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THE METABOLIC REQUIREMENTS OF VINYASA YOGA

Carroll, J1; Blansit, A1; Otto, R M. FACSM1; Wygand, J W.1

Medicine & Science in Sports & Exercise: May 2003 - Volume 35 - Issue 5 - p S155
D-14B FREE COMMUNICATION/SLIDE ENERGY COST OF EXERCISE
Free

1Adelphi University, Garden City, New York

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PURPOSE

To quantify the hemodynamic and metabolic demand of Ashtanga Vinyasa Yoga (aka power yoga), and compare the heart rate/oxygen consumption relationship of yoga to a maximal treadmill GXT, thirteen yoga practitioners (age 36.7 ± 6.5 yrs, body mass 62.1±13.2 kg, height 166.1 ± 9.4 cm, max VO2 46.6±4.5 mL/kg-min) with yoga experience of 3–36 months, participated in the study.

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METHODS

Open circuit spirometry was continuously employed during both a maximal Bruce protocol GXT and while subjects mimicked a fifteen-minute video displayed yoga sequence. The video included six yoga positions repeated in several sequences with verbal cueing. All participants were familiarized with the yoga sequence prior to testing.

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RESULTS

The following mean data were obtained during the yoga trial: VO2: 23.4±2.2mL/kg-min (∼50% max VO2), HR: 143±14 b/min (∼77% max HR), Lactate: 4.16±1.3 mMol/L, RER: .89±.04, caloric expenditure 7.15±1.3 kcal/min. The correlation of HR versus VO2 was r=.90 and r=.05 for the Bruce protocol and yoga, respectively.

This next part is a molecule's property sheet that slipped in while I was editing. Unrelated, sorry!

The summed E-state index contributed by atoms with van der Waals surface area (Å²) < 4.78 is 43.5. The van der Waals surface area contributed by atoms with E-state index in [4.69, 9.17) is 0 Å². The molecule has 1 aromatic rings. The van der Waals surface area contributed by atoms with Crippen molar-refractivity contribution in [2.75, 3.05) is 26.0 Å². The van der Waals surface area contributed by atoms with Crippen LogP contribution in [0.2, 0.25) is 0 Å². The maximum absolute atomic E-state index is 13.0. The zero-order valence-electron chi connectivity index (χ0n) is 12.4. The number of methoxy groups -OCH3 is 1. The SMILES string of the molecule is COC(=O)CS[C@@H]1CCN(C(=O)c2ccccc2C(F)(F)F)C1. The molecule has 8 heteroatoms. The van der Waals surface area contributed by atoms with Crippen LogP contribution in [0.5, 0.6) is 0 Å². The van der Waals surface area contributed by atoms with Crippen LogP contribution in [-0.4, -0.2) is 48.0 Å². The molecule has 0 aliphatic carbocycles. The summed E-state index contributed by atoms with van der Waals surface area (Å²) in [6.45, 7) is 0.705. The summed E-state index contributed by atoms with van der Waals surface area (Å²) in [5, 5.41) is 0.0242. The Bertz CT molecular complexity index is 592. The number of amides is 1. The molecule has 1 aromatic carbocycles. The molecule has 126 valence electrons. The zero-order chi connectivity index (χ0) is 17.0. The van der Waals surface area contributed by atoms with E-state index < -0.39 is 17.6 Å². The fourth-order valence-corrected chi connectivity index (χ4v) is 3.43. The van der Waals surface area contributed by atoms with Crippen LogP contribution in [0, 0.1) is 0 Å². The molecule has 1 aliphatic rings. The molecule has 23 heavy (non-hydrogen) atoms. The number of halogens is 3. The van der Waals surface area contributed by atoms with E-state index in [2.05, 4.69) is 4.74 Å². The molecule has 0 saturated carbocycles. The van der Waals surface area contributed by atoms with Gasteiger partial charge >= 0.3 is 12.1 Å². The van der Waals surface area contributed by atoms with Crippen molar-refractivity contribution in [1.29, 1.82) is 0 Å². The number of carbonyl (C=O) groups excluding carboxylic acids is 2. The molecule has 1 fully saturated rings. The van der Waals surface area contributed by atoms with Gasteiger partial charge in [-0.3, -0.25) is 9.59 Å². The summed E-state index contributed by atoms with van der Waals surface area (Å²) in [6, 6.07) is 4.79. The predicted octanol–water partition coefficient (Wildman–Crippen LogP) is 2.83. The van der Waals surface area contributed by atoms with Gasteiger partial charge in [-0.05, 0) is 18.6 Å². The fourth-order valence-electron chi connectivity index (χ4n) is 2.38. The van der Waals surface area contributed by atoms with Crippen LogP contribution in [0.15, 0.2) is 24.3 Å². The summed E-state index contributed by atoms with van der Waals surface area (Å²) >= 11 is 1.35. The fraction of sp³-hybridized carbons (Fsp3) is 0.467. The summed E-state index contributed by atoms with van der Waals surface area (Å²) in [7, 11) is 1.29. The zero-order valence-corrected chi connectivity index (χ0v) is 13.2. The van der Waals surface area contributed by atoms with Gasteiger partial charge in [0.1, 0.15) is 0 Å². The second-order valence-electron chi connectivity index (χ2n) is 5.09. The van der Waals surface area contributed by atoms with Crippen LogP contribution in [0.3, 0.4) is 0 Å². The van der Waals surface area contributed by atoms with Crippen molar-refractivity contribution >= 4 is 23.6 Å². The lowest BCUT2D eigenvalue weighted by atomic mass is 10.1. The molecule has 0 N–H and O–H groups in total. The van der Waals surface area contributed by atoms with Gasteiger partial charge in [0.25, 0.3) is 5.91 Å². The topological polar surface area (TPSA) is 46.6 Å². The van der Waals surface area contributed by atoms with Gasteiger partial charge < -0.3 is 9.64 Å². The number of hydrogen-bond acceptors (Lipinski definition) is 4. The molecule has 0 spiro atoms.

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CONCLUSION

Despite the lack of relationship between HR and VO2, and the mild blood lactate level, Ashtanga Vinyasa Yoga can provide a moderate cardiovascular stimulus through a combination of anaerobic and aerobic energy requirements. The anaerobic exercise and isometric muscle actions involved in Vinyasa Yoga, may in part be responsible for the disproportionate HR/VO2 response and thus preclude the use of HR to estimate exercise intensity. The 6.7 MET energy cost of Vinyasa Yoga is similar to the moderate exercise intensity required by aerobic dance and walking.

©2003The American College of Sports Medicine